Clinical examination algorithm (Fig. 3)

The clinical examination algorithm is a patient-flow diagram consisting of four decision-making steps for managing shoulder pain at the primary care level.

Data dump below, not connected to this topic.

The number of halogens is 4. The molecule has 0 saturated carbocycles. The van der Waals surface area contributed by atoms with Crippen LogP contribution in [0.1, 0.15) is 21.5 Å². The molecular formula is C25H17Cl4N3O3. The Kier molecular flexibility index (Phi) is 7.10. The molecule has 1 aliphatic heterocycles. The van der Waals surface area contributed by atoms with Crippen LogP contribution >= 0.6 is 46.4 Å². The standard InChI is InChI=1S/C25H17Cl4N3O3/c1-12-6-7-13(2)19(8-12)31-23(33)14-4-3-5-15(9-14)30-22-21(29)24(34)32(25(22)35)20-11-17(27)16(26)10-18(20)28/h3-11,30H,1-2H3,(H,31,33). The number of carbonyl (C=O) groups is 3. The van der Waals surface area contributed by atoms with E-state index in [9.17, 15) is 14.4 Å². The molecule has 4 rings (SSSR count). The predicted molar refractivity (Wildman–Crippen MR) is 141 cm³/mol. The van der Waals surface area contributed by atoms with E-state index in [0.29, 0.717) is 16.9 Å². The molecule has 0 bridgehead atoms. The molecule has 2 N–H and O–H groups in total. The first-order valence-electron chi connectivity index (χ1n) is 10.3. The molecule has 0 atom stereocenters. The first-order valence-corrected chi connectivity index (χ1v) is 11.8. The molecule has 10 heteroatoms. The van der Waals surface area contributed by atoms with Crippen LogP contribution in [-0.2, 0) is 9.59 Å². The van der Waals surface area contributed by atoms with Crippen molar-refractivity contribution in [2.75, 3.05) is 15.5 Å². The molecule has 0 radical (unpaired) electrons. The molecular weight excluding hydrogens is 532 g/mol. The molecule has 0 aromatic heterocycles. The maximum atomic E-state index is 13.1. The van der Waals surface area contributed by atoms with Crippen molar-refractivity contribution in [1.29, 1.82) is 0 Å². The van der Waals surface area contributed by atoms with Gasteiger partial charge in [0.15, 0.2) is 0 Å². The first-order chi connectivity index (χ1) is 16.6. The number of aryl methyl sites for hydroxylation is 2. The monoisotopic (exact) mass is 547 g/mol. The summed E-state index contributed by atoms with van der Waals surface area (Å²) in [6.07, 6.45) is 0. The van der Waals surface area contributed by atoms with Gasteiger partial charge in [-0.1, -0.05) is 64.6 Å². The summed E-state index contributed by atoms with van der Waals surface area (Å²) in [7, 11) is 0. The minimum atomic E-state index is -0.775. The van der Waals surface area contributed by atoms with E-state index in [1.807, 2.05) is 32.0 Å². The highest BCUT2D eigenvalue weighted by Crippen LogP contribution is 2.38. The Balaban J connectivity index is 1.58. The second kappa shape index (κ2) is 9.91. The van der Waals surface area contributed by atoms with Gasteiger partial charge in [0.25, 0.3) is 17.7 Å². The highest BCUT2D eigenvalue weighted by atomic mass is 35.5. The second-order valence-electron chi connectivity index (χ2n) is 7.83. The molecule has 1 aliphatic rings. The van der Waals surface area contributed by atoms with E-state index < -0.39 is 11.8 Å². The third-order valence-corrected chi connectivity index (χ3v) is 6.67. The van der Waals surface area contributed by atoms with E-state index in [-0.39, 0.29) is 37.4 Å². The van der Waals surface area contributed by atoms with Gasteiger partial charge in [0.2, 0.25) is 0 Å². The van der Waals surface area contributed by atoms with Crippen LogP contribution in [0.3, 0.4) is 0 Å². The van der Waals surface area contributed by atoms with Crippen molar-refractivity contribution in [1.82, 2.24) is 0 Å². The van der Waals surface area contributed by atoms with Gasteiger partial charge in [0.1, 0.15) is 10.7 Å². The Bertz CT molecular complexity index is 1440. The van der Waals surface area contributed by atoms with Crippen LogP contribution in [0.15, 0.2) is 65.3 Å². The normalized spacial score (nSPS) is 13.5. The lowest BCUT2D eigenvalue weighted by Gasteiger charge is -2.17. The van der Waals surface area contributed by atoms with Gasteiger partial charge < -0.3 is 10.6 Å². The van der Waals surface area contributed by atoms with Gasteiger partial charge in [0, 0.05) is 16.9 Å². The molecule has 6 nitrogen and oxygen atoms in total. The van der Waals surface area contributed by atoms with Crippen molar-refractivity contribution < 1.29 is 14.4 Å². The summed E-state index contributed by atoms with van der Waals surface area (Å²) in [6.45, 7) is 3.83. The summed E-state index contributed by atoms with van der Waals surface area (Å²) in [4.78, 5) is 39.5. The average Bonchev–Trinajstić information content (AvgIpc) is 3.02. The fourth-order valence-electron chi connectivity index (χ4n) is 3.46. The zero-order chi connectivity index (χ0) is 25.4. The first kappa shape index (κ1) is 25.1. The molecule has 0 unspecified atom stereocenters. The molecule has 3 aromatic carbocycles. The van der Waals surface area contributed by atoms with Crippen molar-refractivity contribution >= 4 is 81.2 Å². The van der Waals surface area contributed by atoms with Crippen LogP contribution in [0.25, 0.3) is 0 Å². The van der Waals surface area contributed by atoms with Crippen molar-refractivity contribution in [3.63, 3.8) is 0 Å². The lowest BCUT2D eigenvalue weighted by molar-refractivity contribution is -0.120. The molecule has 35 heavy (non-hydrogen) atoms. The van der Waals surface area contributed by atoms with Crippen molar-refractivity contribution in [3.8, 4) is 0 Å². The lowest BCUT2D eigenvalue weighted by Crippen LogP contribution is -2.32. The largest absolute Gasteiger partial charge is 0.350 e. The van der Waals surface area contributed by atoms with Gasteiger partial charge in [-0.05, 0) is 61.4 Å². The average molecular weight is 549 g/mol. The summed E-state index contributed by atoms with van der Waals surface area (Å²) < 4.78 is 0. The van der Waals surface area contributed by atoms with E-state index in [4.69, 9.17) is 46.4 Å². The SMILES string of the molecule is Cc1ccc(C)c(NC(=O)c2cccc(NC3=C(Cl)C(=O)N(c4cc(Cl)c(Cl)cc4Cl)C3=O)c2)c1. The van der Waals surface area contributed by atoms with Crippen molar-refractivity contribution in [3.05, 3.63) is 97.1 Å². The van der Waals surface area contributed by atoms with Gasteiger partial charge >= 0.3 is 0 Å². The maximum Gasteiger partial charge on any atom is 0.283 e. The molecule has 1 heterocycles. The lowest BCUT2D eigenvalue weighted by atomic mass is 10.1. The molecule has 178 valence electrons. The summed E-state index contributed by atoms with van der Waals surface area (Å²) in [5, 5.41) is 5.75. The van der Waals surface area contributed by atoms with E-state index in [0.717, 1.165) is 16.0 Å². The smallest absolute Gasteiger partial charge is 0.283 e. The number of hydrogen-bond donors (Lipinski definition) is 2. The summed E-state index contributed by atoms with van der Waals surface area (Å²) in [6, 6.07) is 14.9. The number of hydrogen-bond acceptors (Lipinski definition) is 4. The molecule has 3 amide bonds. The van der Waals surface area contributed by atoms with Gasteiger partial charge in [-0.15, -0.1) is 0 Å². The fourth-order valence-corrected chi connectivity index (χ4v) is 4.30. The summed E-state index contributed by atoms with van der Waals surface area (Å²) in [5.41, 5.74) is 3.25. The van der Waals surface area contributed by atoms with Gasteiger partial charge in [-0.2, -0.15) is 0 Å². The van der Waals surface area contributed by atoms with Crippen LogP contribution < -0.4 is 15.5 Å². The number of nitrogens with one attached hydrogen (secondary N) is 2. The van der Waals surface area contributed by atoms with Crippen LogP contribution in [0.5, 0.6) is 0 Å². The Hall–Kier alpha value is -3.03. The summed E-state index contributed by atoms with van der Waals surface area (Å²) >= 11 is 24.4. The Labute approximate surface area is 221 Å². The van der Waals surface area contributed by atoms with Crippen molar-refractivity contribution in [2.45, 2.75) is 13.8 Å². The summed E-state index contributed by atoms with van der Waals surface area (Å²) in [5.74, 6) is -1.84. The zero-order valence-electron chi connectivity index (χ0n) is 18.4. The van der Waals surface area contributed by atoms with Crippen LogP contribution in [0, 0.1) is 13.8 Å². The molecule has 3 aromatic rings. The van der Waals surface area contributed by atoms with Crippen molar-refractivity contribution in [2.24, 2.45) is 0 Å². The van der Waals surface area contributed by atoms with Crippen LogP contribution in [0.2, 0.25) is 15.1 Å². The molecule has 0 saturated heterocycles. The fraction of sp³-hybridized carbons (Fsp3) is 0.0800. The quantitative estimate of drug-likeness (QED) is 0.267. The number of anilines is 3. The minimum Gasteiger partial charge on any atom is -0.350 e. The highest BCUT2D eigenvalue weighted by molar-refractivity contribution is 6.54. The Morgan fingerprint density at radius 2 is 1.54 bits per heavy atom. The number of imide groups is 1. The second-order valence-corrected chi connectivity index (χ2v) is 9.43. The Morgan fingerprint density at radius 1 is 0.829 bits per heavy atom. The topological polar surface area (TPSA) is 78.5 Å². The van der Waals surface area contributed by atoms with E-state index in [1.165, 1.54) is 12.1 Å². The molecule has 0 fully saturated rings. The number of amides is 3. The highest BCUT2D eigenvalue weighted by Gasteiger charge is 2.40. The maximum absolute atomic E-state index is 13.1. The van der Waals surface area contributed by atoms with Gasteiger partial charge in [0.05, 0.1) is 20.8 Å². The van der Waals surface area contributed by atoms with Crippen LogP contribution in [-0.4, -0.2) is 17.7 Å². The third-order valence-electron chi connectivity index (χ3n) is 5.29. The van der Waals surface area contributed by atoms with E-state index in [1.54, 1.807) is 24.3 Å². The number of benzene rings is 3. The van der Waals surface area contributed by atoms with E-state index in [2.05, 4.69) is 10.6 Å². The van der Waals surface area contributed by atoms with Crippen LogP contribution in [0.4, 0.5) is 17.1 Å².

• Step 1 of the algorithm focuses on assessment, which should consist of appropriate history-taking questions (Fig. 4), a physical examination (Fig. 5), and neurological screening (Fig. 5). Figure 4 presents 17 screening and diagnostic questions that reached consensus and should be asked during the history-taking portion of the assessment. Specifically, when obtaining a patient’s medical history, a provider should ask about the patient’s age, sex, occupation, and hand dominance. It is also important to ask about symptoms (pain, stiffness, instability, weakness), pain characteristics, unusual sensations or signs, neurological symptoms (numbness, tingling, burning), past injuries, and past treatments. Figure 5 recommends nine components of the physical examination for shoulder pain. When conducting an appropriate physical examination, it is recommended that the provider should conduct a thorough inspection of the upper torso and shoulders looking for atrophy, abnormalities, and defects. The provider should observe the patient’s posture and scapular positioning as well. A neurological screening exam should be conducted to rule out shoulder pain emanating from cervical spinal pathology. Active and passive range-of-motion, and strength testing should be performed bilaterally. Scapulohumeral rhythm should be assessed for scapular dyskinesis. Figures 6, 7 and 8 outline special tests that should be performed to aid in differential diagnosis. Finally, palpation should be performed to identify the point(s) of maximal tenderness.